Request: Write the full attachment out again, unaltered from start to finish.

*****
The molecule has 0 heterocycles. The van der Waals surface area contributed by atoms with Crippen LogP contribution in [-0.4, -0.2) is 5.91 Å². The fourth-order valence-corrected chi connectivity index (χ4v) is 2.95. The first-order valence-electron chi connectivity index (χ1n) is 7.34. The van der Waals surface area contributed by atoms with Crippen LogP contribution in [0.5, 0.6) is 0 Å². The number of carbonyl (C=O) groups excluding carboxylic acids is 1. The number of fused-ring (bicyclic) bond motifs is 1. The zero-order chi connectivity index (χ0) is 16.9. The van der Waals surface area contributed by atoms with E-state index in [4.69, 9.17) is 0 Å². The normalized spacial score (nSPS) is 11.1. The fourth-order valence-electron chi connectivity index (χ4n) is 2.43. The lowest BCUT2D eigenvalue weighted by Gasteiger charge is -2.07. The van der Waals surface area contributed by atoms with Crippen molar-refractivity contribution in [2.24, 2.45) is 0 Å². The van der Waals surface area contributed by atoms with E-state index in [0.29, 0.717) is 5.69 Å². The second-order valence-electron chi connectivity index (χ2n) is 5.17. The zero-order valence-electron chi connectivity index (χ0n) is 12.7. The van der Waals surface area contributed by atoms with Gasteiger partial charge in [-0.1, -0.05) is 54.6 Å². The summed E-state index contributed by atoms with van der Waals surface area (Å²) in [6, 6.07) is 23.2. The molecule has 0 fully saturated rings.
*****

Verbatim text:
The molecule has 0 heterocycles. The van der Waals surface area contributed by atoms with Crippen LogP contribution in [-0.4, -0.2) is 5.91 Å². The fourth-order valence-corrected chi connectivity index (χ4v) is 2.95. The first-order valence-electron chi connectivity index (χ1n) is 7.34. The van der Waals surface area contributed by atoms with Crippen LogP contribution in [0.5, 0.6) is 0 Å². The number of carbonyl (C=O) groups excluding carboxylic acids is 1. The number of fused-ring (bicyclic) bond motifs is 1. The zero-order chi connectivity index (χ0) is 16.9. The van der Waals surface area contributed by atoms with E-state index in [4.69, 9.17) is 0 Å². The normalized spacial score (nSPS) is 11.1. The fourth-order valence-electron chi connectivity index (χ4n) is 2.43. The lowest BCUT2D eigenvalue weighted by Gasteiger charge is -2.07. The van der Waals surface area contributed by atoms with Crippen molar-refractivity contribution in [2.24, 2.45) is 0 Å². The van der Waals surface area contributed by atoms with E-state index in [0.29, 0.717) is 5.69 Å². The second-order valence-electron chi connectivity index (χ2n) is 5.17. The zero-order valence-electron chi connectivity index (χ0n) is 12.7. The van der Waals surface area contributed by atoms with Gasteiger partial charge in [-0.1, -0.05) is 54.6 Å². The summed E-state index contributed by atoms with van der Waals surface area (Å²) in [6, 6.07) is 23.2. The molecule has 0 fully saturated rings.